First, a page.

My rating: 3 of 5 stars
Thank you to Michelle Richmond, NetGalley, and the publisher for providing me with an advanced reader copy of The Marriage Pact. Here is my honest and unbiased review.
I started this book because I thought the premise was intriguing: what if married couples were legally bound to a set of rules and guidelines, and, if they failed to meet them, were held accountable by a community of people and court of law committed to overseeing the success of their marriage? Of course that premise probably sounds appealing to young newlyweds who don’t want anything and anyone to come in between their vows and each other. And that is precisely what happens with the two characters in this story, Jerry and Alice.
Jerry is a psychologist and professional counselor, while his wife, Alice, is a well known musician turned work-driven lawyer for a prominent law firm. Jerry is the narrator of the story, which at first honestly felt a bit jarring because I read so many psychological thrillers about women or from the perspective of a woman. There are some really bizarre twists and turns in this plot that will likely keep you reading. It’s like watching a trainwreck unfold right in front of your eyes, or better yet, a UFO landing in your backyard because some of the plot and the characters’ actions make you wonder if you are living in an alternative dimension where the characters’ logic and reason are temporarily suspended.
I gave the book 3.5 stars because the narrator didn’t quite feel like a “real” living and breathing person. I won’t spoil the plot, but I’ll say that if my spouse was threatened with harm I would not sit idly and let it happen out of fear of a “marriage pact.” Jerry finally does step up to the plate when things really get out of hand with the people enforcing the “marriage pact” and all of its ridiculous rules, but it took him too long to do so. Jerry also creaped me out at times; in some parts of the book, it seemed to me that he might be getting a thrill out of the sadomasochistic behavior carried out by members of the marriage pact. Alice also seemed to have a darker side that made me question her motivations for allowing herself to be physically and emotionally humiliated by members of the pact. It really shocked and disappointed me that Alice would tolerate this draconian treatment as someone who was portrayed as a strong, educated woman and talented singer. The only reason given for her submission to these rules was because she was afraid of having a successful marriage as a women who was successful in all other endeavors.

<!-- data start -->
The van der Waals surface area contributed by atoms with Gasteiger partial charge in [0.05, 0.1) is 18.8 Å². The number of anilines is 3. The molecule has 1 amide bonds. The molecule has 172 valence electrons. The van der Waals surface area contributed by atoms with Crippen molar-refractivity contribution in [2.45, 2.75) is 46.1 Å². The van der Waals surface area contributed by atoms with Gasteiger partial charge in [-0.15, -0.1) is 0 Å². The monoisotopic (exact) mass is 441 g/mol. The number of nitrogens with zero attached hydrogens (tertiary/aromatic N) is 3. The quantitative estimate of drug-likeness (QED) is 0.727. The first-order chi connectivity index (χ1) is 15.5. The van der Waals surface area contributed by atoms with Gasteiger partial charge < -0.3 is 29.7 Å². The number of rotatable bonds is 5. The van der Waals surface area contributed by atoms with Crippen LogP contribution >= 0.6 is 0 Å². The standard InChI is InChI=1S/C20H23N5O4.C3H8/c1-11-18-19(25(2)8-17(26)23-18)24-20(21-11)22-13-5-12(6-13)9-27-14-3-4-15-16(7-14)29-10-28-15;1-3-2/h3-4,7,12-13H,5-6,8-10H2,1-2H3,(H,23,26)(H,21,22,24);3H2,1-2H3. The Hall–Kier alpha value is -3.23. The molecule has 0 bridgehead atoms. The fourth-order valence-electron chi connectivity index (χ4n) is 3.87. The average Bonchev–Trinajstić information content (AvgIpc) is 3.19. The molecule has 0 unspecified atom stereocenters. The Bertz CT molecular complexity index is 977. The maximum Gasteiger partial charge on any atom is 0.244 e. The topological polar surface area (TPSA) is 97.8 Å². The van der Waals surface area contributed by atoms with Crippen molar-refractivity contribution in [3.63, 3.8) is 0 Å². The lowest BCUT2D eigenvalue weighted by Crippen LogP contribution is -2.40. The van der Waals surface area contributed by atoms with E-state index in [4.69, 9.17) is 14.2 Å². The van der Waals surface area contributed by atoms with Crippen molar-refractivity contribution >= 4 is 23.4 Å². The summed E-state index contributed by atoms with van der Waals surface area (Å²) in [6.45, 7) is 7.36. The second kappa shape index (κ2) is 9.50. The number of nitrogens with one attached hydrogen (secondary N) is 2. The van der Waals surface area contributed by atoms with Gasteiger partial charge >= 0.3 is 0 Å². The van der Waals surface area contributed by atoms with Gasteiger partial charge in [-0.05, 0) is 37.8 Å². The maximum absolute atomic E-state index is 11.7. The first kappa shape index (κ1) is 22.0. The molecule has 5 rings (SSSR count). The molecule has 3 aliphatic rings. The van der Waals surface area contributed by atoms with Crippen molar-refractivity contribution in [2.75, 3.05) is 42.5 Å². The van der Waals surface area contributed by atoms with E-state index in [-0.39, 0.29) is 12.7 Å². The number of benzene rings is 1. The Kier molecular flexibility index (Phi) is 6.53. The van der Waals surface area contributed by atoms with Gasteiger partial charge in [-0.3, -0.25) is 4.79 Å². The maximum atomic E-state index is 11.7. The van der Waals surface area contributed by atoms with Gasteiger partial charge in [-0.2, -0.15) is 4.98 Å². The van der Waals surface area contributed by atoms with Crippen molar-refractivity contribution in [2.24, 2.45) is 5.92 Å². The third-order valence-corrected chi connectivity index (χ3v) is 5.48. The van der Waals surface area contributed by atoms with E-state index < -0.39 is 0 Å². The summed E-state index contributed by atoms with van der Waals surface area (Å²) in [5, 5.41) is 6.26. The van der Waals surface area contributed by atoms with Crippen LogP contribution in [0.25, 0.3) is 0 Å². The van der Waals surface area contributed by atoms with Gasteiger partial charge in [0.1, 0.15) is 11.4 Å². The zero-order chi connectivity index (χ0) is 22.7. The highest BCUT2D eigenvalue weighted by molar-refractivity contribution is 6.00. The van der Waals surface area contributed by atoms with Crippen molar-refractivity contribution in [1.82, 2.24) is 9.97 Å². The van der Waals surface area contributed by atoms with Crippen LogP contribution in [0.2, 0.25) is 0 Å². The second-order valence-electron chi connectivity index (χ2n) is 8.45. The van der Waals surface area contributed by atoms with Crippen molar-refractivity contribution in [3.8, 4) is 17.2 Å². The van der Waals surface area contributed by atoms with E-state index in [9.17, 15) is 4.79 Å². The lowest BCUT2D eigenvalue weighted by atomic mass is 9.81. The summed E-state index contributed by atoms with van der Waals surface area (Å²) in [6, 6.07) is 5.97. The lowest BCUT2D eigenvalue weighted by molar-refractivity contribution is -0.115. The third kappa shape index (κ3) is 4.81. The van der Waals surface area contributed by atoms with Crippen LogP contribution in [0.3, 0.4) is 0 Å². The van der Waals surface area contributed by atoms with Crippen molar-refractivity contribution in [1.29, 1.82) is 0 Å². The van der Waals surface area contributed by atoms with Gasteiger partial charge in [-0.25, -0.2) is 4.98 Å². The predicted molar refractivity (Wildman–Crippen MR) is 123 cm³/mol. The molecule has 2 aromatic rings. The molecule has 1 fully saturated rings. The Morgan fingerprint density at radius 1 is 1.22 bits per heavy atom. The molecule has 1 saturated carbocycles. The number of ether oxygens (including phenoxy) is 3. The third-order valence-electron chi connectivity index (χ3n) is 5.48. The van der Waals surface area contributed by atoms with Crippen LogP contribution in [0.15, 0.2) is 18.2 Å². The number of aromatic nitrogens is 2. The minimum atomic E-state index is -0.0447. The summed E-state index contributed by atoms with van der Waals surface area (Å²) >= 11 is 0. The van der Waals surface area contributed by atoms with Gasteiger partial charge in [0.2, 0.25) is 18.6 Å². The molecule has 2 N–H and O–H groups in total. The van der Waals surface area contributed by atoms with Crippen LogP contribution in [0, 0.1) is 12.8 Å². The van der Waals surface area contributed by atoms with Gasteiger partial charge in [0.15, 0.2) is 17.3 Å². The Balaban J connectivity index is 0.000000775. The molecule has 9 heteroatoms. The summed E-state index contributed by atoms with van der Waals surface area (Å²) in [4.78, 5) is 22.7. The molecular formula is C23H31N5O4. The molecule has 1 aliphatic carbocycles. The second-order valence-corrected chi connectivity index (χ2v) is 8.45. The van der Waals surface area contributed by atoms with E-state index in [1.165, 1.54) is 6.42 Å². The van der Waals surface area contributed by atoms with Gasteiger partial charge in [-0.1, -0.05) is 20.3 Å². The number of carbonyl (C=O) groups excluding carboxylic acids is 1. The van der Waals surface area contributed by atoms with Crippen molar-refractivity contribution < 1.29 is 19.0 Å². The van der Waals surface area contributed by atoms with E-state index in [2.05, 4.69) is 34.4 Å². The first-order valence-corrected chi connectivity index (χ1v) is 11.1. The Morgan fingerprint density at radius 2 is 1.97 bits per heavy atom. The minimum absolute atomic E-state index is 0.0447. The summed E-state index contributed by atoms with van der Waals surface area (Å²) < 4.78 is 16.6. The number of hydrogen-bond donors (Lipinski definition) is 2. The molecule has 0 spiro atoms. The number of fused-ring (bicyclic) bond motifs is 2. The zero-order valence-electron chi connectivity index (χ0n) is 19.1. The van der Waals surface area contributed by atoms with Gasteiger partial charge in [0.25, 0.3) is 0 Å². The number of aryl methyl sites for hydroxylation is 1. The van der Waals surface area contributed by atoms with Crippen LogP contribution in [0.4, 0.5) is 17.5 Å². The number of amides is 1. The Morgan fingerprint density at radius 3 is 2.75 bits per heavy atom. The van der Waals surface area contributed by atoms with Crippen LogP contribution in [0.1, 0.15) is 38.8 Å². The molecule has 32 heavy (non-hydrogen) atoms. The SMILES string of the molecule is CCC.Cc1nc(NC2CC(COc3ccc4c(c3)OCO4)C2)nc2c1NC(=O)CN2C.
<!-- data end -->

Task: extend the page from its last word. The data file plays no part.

As someone who teaches the social sciences, I was familiar with several of the psychological studies referenced in this book. I appreciated the author’s attempt to bring this literature into the book, and her attempt to try to think about what keeps people endeared to one another. However, the book fell short because the characters seemed so incredibly unpredictable, and not in a good, mysterious way. Their actions did not align with the way in which they were depicted. I did like the plot, scenery, and ideas behind the book, though, and that made up for what lacked in the character development department.